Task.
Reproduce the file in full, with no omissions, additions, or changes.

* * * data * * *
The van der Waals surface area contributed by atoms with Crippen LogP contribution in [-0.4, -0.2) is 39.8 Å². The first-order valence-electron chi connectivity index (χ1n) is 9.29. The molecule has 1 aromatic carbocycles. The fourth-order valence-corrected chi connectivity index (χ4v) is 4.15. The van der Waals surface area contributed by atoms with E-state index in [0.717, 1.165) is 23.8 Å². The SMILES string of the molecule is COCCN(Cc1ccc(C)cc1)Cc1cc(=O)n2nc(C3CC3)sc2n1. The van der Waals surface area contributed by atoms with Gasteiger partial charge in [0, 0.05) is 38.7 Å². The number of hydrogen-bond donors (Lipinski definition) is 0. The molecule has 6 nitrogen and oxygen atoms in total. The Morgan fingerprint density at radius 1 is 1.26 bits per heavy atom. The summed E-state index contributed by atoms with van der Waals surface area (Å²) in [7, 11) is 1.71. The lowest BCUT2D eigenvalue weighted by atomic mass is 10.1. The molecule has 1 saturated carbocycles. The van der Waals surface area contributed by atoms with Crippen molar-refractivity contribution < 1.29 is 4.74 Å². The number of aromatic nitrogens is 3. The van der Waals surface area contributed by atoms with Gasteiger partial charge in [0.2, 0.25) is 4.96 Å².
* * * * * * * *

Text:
The van der Waals surface area contributed by atoms with Crippen LogP contribution in [-0.4, -0.2) is 39.8 Å². The first-order valence-electron chi connectivity index (χ1n) is 9.29. The molecule has 1 aromatic carbocycles. The fourth-order valence-corrected chi connectivity index (χ4v) is 4.15. The van der Waals surface area contributed by atoms with E-state index in [0.717, 1.165) is 23.8 Å². The SMILES string of the molecule is COCCN(Cc1ccc(C)cc1)Cc1cc(=O)n2nc(C3CC3)sc2n1. The van der Waals surface area contributed by atoms with Gasteiger partial charge in [0, 0.05) is 38.7 Å². The number of hydrogen-bond donors (Lipinski definition) is 0. The molecule has 6 nitrogen and oxygen atoms in total. The Morgan fingerprint density at radius 1 is 1.26 bits per heavy atom. The summed E-state index contributed by atoms with van der Waals surface area (Å²) in [7, 11) is 1.71. The lowest BCUT2D eigenvalue weighted by atomic mass is 10.1. The molecule has 1 saturated carbocycles. The van der Waals surface area contributed by atoms with Crippen molar-refractivity contribution < 1.29 is 4.74 Å². The number of aromatic nitrogens is 3. The van der Waals surface area contributed by atoms with Gasteiger partial charge in [0.2, 0.25) is 4.96 Å².